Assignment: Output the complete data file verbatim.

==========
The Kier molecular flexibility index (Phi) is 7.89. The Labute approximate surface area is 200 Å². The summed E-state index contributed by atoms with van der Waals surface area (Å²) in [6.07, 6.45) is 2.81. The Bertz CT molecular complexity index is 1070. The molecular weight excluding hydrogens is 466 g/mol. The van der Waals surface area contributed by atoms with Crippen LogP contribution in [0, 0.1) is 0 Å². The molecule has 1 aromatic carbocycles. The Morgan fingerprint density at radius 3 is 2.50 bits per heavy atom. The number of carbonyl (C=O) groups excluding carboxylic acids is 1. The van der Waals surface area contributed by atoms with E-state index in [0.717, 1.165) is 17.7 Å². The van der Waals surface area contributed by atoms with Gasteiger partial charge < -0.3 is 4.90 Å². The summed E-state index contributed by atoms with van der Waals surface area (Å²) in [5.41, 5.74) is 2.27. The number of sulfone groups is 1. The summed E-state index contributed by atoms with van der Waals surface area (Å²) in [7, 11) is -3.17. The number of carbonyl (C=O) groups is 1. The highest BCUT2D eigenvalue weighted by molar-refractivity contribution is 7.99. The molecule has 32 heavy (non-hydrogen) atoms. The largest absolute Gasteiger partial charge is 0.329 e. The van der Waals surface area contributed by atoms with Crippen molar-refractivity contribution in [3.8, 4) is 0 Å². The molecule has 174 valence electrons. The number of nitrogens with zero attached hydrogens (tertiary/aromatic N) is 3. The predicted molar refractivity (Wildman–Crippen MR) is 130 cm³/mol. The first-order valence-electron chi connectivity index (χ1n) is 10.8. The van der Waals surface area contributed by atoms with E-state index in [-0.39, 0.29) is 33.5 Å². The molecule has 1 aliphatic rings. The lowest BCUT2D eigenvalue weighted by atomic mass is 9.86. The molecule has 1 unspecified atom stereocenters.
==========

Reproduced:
The Kier molecular flexibility index (Phi) is 7.89. The Labute approximate surface area is 200 Å². The summed E-state index contributed by atoms with van der Waals surface area (Å²) in [6.07, 6.45) is 2.81. The Bertz CT molecular complexity index is 1070. The molecular weight excluding hydrogens is 466 g/mol. The van der Waals surface area contributed by atoms with Crippen LogP contribution in [0, 0.1) is 0 Å². The molecule has 1 aromatic carbocycles. The Morgan fingerprint density at radius 3 is 2.50 bits per heavy atom. The number of carbonyl (C=O) groups excluding carboxylic acids is 1. The van der Waals surface area contributed by atoms with E-state index in [0.717, 1.165) is 17.7 Å². The van der Waals surface area contributed by atoms with Gasteiger partial charge < -0.3 is 4.90 Å². The summed E-state index contributed by atoms with van der Waals surface area (Å²) in [5.41, 5.74) is 2.27. The number of sulfone groups is 1. The summed E-state index contributed by atoms with van der Waals surface area (Å²) in [7, 11) is -3.17. The number of carbonyl (C=O) groups is 1. The highest BCUT2D eigenvalue weighted by molar-refractivity contribution is 7.99. The molecule has 32 heavy (non-hydrogen) atoms. The largest absolute Gasteiger partial charge is 0.329 e. The van der Waals surface area contributed by atoms with Crippen molar-refractivity contribution in [3.8, 4) is 0 Å². The molecule has 174 valence electrons. The number of nitrogens with zero attached hydrogens (tertiary/aromatic N) is 3. The predicted molar refractivity (Wildman–Crippen MR) is 130 cm³/mol. The first-order valence-electron chi connectivity index (χ1n) is 10.8. The van der Waals surface area contributed by atoms with E-state index in [-0.39, 0.29) is 33.5 Å². The molecule has 1 aliphatic rings. The lowest BCUT2D eigenvalue weighted by atomic mass is 9.86. The molecule has 1 unspecified atom stereocenters.